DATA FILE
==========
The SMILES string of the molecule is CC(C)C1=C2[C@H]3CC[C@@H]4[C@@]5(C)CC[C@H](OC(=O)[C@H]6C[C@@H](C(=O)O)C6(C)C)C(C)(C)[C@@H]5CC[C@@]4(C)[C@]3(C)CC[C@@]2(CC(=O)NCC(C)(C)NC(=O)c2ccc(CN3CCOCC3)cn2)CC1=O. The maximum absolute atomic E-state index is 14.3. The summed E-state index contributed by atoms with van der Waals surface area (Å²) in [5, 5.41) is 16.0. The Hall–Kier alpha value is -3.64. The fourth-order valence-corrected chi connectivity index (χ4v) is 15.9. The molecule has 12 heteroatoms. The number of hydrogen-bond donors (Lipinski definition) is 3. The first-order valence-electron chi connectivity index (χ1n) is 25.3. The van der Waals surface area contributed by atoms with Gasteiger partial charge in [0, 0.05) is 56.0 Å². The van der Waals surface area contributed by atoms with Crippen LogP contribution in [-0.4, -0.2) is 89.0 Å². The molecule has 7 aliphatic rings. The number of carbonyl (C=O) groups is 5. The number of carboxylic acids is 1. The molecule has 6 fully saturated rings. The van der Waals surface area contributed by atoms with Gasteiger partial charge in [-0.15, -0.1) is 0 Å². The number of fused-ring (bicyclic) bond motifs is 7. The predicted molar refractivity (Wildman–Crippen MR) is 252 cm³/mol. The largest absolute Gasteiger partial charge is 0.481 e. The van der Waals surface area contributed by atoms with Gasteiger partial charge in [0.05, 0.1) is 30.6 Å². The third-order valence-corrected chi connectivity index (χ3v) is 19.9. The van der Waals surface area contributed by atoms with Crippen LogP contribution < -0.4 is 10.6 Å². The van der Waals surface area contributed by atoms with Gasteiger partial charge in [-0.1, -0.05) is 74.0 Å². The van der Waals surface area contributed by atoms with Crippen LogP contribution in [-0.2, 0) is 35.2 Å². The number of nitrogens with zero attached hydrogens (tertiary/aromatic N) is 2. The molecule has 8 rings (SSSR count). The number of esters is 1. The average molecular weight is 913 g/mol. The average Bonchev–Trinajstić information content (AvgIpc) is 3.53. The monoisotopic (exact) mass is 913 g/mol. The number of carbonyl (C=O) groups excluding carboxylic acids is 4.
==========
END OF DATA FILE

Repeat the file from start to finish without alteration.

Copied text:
The SMILES string of the molecule is CC(C)C1=C2[C@H]3CC[C@@H]4[C@@]5(C)CC[C@H](OC(=O)[C@H]6C[C@@H](C(=O)O)C6(C)C)C(C)(C)[C@@H]5CC[C@@]4(C)[C@]3(C)CC[C@@]2(CC(=O)NCC(C)(C)NC(=O)c2ccc(CN3CCOCC3)cn2)CC1=O. The maximum absolute atomic E-state index is 14.3. The summed E-state index contributed by atoms with van der Waals surface area (Å²) in [5, 5.41) is 16.0. The Hall–Kier alpha value is -3.64. The fourth-order valence-corrected chi connectivity index (χ4v) is 15.9. The molecule has 12 heteroatoms. The number of hydrogen-bond donors (Lipinski definition) is 3. The first-order valence-electron chi connectivity index (χ1n) is 25.3. The van der Waals surface area contributed by atoms with Gasteiger partial charge in [0, 0.05) is 56.0 Å². The van der Waals surface area contributed by atoms with Crippen LogP contribution in [-0.4, -0.2) is 89.0 Å². The molecule has 7 aliphatic rings. The number of carbonyl (C=O) groups is 5. The number of carboxylic acids is 1. The molecule has 6 fully saturated rings. The van der Waals surface area contributed by atoms with Gasteiger partial charge in [-0.15, -0.1) is 0 Å². The number of fused-ring (bicyclic) bond motifs is 7. The predicted molar refractivity (Wildman–Crippen MR) is 252 cm³/mol. The largest absolute Gasteiger partial charge is 0.481 e. The van der Waals surface area contributed by atoms with Gasteiger partial charge in [0.05, 0.1) is 30.6 Å². The third-order valence-corrected chi connectivity index (χ3v) is 19.9. The van der Waals surface area contributed by atoms with Crippen LogP contribution < -0.4 is 10.6 Å². The van der Waals surface area contributed by atoms with Gasteiger partial charge in [-0.1, -0.05) is 74.0 Å². The van der Waals surface area contributed by atoms with Crippen LogP contribution in [-0.2, 0) is 35.2 Å². The number of nitrogens with zero attached hydrogens (tertiary/aromatic N) is 2. The molecule has 8 rings (SSSR count). The number of esters is 1. The average molecular weight is 913 g/mol. The average Bonchev–Trinajstić information content (AvgIpc) is 3.53. The monoisotopic (exact) mass is 913 g/mol. The number of carbonyl (C=O) groups excluding carboxylic acids is 4.